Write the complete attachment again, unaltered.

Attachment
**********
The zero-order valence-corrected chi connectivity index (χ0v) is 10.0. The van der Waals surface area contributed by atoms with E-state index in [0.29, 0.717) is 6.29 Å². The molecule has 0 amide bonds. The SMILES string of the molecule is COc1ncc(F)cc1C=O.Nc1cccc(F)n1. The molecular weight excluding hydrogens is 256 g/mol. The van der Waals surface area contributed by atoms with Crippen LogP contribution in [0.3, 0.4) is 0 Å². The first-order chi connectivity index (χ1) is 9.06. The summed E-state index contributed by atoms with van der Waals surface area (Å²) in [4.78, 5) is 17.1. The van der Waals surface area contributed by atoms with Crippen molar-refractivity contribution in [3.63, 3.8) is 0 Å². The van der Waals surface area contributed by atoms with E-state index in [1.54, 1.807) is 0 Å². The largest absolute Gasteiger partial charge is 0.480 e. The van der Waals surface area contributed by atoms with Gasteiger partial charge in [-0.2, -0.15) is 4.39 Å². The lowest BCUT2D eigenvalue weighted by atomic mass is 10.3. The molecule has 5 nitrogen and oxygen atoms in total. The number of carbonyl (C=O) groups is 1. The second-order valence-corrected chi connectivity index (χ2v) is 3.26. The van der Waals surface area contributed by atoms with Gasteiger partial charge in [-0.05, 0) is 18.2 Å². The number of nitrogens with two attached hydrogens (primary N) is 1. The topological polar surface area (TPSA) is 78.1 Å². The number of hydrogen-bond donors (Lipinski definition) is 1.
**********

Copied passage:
The zero-order valence-corrected chi connectivity index (χ0v) is 10.0. The van der Waals surface area contributed by atoms with E-state index in [0.29, 0.717) is 6.29 Å². The molecule has 0 amide bonds. The SMILES string of the molecule is COc1ncc(F)cc1C=O.Nc1cccc(F)n1. The molecular weight excluding hydrogens is 256 g/mol. The van der Waals surface area contributed by atoms with Crippen LogP contribution in [0.3, 0.4) is 0 Å². The first-order chi connectivity index (χ1) is 9.06. The summed E-state index contributed by atoms with van der Waals surface area (Å²) in [4.78, 5) is 17.1. The van der Waals surface area contributed by atoms with Crippen molar-refractivity contribution in [3.63, 3.8) is 0 Å². The van der Waals surface area contributed by atoms with E-state index in [1.54, 1.807) is 0 Å². The largest absolute Gasteiger partial charge is 0.480 e. The van der Waals surface area contributed by atoms with Gasteiger partial charge in [-0.2, -0.15) is 4.39 Å². The lowest BCUT2D eigenvalue weighted by atomic mass is 10.3. The molecule has 5 nitrogen and oxygen atoms in total. The number of carbonyl (C=O) groups is 1. The second-order valence-corrected chi connectivity index (χ2v) is 3.26. The van der Waals surface area contributed by atoms with Gasteiger partial charge in [-0.05, 0) is 18.2 Å². The number of nitrogens with two attached hydrogens (primary N) is 1. The topological polar surface area (TPSA) is 78.1 Å². The number of hydrogen-bond donors (Lipinski definition) is 1.